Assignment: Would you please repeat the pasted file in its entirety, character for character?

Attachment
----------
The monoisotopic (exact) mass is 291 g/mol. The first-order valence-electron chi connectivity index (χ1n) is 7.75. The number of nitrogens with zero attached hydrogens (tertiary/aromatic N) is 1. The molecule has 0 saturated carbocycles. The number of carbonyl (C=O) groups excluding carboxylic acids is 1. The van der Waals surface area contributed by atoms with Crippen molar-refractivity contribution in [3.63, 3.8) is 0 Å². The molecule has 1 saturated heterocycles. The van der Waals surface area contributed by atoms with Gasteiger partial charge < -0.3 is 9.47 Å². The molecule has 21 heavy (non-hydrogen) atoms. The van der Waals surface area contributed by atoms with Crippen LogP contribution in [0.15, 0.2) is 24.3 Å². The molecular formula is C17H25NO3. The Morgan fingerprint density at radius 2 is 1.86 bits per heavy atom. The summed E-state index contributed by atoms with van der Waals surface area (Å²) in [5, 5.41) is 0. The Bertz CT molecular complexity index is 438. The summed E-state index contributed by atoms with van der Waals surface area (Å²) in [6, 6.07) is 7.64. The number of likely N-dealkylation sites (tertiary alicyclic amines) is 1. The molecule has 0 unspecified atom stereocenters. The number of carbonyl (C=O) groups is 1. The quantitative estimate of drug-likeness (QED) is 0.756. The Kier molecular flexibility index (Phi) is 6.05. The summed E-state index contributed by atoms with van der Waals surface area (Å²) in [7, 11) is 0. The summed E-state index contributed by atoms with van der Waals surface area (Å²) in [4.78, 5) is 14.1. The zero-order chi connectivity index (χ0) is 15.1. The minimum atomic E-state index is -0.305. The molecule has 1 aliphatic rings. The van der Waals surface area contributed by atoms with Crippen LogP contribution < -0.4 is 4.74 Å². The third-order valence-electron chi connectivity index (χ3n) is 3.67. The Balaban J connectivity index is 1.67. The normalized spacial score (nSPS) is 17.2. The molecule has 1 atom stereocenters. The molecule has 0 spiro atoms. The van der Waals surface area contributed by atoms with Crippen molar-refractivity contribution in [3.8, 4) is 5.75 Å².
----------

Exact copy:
The monoisotopic (exact) mass is 291 g/mol. The first-order valence-electron chi connectivity index (χ1n) is 7.75. The number of nitrogens with zero attached hydrogens (tertiary/aromatic N) is 1. The molecule has 0 saturated carbocycles. The number of carbonyl (C=O) groups excluding carboxylic acids is 1. The van der Waals surface area contributed by atoms with Crippen molar-refractivity contribution in [3.63, 3.8) is 0 Å². The molecule has 1 saturated heterocycles. The van der Waals surface area contributed by atoms with Gasteiger partial charge < -0.3 is 9.47 Å². The molecule has 21 heavy (non-hydrogen) atoms. The van der Waals surface area contributed by atoms with Crippen LogP contribution in [0.15, 0.2) is 24.3 Å². The molecular formula is C17H25NO3. The Morgan fingerprint density at radius 2 is 1.86 bits per heavy atom. The summed E-state index contributed by atoms with van der Waals surface area (Å²) in [5, 5.41) is 0. The Bertz CT molecular complexity index is 438. The summed E-state index contributed by atoms with van der Waals surface area (Å²) in [6, 6.07) is 7.64. The number of likely N-dealkylation sites (tertiary alicyclic amines) is 1. The molecule has 0 unspecified atom stereocenters. The number of carbonyl (C=O) groups is 1. The quantitative estimate of drug-likeness (QED) is 0.756. The Kier molecular flexibility index (Phi) is 6.05. The summed E-state index contributed by atoms with van der Waals surface area (Å²) in [7, 11) is 0. The summed E-state index contributed by atoms with van der Waals surface area (Å²) in [4.78, 5) is 14.1. The zero-order chi connectivity index (χ0) is 15.1. The minimum atomic E-state index is -0.305. The molecule has 1 aliphatic rings. The van der Waals surface area contributed by atoms with Crippen LogP contribution < -0.4 is 4.74 Å². The third-order valence-electron chi connectivity index (χ3n) is 3.67. The Balaban J connectivity index is 1.67. The normalized spacial score (nSPS) is 17.2. The molecule has 1 atom stereocenters. The molecule has 0 spiro atoms. The van der Waals surface area contributed by atoms with Crippen molar-refractivity contribution in [3.8, 4) is 5.75 Å².